STS-APU


Buran-APU


Heat shield

The heat shield is a major part of the space shuttle, it protects it during the re-entry in the dense layers of the atmosphere, because the temperature could grow up to 1200°C. The heat shield of Buran is made from three kinds of materials, Reinforced Carbon Carbon plates for the nose and the leading edges of the wings, tiles (38600), black ones mainly of the lower part (where heat is high, they can resist until 1650°C) and white tiles on the other parts of the surface of the fuselage. The thermal protection is mainly ensured by the tiles and also by a coat layer between the tiles and the fuselage. The heat shield of the STS orbiter is composed of 2 types of tiles (black and white) and RCC material for the leading edges of the wings and the nose. The black tiles of the orbiter can resist to 1260°C. The heat shield is the Achilles’ heel of the shuttle. For the STS orbiter the engineers were forced to make another glue to settle the tiles because some of them fell down during the first flight. Moreover, the organisation of the tiles on the surface of the fuselage is very important in comparison of he plasma flow. The engineers working on Buran knew it so developed a very resistive glue (only 7 tiles felt during the first flight) and they assembled the tiles in a particular way. The tile positioning on Buran is different from the American shuttle. On Buran there are no triangular and acute-angled tiles, and all the long slits between the tiles are perpendicular to the plasma flow (see opposite figure). This organization of the tiles makes it possible to reduce aerodynamic turbulences during the flight. As for the nasal part, the elevons and the drift, the tiles are positioned according to a range. For the change of direction of the joints lines pentagonal tiles are introduced, because they do not have acute angles. Later the american engineers developed a new thermal protection named Advanced Flexible Reusable Surface Insulation (AFRSI), it is a thermal coat much more resistive to hits than the tiles. They use it where the heat is not too important (instead of white tiles), it seems that the soviet engineers developed something similar (as we can see on the picture below) but didn’t use it on the fifth shuttles in construction.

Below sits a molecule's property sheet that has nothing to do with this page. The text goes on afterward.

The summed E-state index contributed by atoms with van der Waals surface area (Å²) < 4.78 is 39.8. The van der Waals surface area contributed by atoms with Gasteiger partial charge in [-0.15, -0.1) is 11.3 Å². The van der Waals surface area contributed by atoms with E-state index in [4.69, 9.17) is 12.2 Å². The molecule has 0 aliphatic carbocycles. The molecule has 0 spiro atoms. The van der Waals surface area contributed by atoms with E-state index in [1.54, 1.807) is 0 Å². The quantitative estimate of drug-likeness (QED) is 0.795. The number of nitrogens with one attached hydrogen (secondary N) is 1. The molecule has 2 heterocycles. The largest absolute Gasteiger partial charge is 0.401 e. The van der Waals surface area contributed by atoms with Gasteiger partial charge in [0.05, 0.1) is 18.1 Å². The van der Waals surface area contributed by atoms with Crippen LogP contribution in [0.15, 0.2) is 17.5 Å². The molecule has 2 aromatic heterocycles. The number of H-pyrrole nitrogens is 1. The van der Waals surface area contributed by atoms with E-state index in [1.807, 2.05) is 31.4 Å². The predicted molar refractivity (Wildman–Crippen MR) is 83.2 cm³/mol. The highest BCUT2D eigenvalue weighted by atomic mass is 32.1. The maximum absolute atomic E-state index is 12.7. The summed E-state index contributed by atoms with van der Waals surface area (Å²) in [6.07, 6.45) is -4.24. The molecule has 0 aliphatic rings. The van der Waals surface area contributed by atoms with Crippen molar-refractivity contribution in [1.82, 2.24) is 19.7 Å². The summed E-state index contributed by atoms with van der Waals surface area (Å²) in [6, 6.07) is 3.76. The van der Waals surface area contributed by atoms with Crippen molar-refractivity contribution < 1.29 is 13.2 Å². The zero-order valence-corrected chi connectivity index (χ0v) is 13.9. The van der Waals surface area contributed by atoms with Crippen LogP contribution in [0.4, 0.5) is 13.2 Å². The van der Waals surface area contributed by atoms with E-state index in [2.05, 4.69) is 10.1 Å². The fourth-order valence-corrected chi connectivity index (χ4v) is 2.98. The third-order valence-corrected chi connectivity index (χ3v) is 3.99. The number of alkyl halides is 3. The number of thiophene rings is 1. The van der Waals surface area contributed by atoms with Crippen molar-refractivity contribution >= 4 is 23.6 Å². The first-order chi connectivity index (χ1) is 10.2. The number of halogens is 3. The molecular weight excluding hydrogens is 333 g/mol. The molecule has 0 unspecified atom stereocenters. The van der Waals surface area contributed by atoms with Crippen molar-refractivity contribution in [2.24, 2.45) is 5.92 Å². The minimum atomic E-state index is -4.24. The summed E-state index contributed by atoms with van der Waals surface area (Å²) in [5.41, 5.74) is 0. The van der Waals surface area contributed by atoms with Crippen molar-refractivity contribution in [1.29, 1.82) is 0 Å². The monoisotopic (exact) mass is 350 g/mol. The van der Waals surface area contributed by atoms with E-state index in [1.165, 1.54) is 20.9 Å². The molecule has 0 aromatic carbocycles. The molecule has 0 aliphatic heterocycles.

Buran’s Front Heat Shield


Security

The security was an important part of the process during the development of the two orbiters. The major parts of the avionics systems came from aviation (where it was well tested and approved), main circuits, tubes, wiring are doubled, tripled or even quadrupled (for the on-board computer), so that a hardware failure is practically impossible. The main advantage of Buran over STS is that is was made from start to be fully automated. So the computer can take decision more quickly than the crew in case of emergency to save the crew and the payload, by reducing thrust or even eject the shuttle (500 scenaries are stored in the computer). If the shuttle is ejected it will return safely in automatic flight to the landing strip. Moreover, the engines of Energia LV use liquid propellant and can be shutdown if wanted. The pilot and the co-pilot can also be saved by the automatic ejection of their seats during the ascent (from 50 m to 35 km).